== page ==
Wednesday, February 1
This morning, the Senior, Families and Children Committee of the Missouri Senate voted 4-2 to advance SB 28, sponsored by Sen. David Sater (R-Cassville).
SB 28 would put into motion a process that could slash funding for Missouri’s Medicaid program. A decrease in funding would have devastating impacts on Missouri’s most vulnerable citizens.
The bill instructs Missouri to apply for a waiver for a “block grant” for the state’s Medicaid program. Under a block grant, the state would get a pre-set amount of money from the federal government for our Medicaid program, regardless of actual health costs. Recent block grant proposals would result in deep cuts to Missouri’s federal funding for Medicaid.
“Under a block grant scenario, if the state experiences higher health costs due to a flu pandemic, natural disaster, or recession, we are on the hook to meet the costs, with no additional help from the federal government,” explains Jen Bersdale, Executive Director of Missouri Health Care for All.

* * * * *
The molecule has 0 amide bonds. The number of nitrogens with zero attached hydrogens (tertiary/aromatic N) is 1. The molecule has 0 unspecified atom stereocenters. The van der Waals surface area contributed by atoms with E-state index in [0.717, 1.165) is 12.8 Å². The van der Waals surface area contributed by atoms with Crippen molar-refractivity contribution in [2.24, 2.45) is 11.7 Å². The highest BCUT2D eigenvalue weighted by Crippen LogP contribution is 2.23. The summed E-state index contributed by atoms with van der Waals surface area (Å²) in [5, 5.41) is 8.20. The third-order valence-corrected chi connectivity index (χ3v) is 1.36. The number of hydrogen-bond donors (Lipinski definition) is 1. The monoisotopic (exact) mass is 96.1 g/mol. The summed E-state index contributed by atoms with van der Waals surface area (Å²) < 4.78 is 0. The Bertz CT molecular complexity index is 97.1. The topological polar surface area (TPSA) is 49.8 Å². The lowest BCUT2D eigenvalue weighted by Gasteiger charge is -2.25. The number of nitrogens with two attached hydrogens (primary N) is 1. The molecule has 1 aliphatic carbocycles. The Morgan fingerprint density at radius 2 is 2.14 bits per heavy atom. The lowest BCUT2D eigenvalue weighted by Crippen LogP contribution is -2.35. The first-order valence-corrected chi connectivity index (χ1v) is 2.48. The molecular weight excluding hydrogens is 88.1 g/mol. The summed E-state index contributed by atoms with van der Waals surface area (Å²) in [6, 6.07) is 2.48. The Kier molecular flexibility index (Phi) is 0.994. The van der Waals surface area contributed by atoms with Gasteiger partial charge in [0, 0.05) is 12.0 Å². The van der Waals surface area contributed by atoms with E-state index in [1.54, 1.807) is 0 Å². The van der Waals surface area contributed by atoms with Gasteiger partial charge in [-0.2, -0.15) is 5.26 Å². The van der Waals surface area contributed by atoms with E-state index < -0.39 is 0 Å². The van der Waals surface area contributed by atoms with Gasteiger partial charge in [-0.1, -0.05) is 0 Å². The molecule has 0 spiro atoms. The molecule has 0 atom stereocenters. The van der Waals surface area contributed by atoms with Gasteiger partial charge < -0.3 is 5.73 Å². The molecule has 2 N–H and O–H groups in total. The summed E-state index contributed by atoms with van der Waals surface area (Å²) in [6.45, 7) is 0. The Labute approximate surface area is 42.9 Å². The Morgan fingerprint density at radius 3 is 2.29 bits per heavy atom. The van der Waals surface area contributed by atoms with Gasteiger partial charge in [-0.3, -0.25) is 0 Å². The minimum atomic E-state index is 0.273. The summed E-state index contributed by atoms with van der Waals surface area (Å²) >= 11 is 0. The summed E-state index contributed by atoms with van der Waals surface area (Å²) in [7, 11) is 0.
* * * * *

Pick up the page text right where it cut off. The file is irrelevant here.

A drastic decrease in federal funding for Medicaid would almost certainly force Missouri to ration or cut care for Medicaid participants, most of whom are children, seniors, or people with disabilities.
Furthermore, the bill would cede control of the $9 billion program to a small committee of 10 people, with little accountability to Missouri voters. Decisions about a program that serves so many vulnerable Missourians should be made by the full General Assembly, with full transparency.
“With SB 28, we are talking about giving 10 people the power to cut Missouri’s most vulnerable citizens off from their health care,” says Bersdale. “We know what the consequences would be: worsening health, preventable hospitalizations, lower educational achievements for children, and avoidable deaths.”
Medicaid is a lifesaving program for many Missourians, and is also a significant contributor to the economy in communities throughout the state.
“A bill that puts the state at financial risk, cuts kids off from their health care, and sidesteps a fair legislative process is lose-lose-lose. It’s a bad deal for the state, and Missouri’s senators should reject it,” Bersdale says.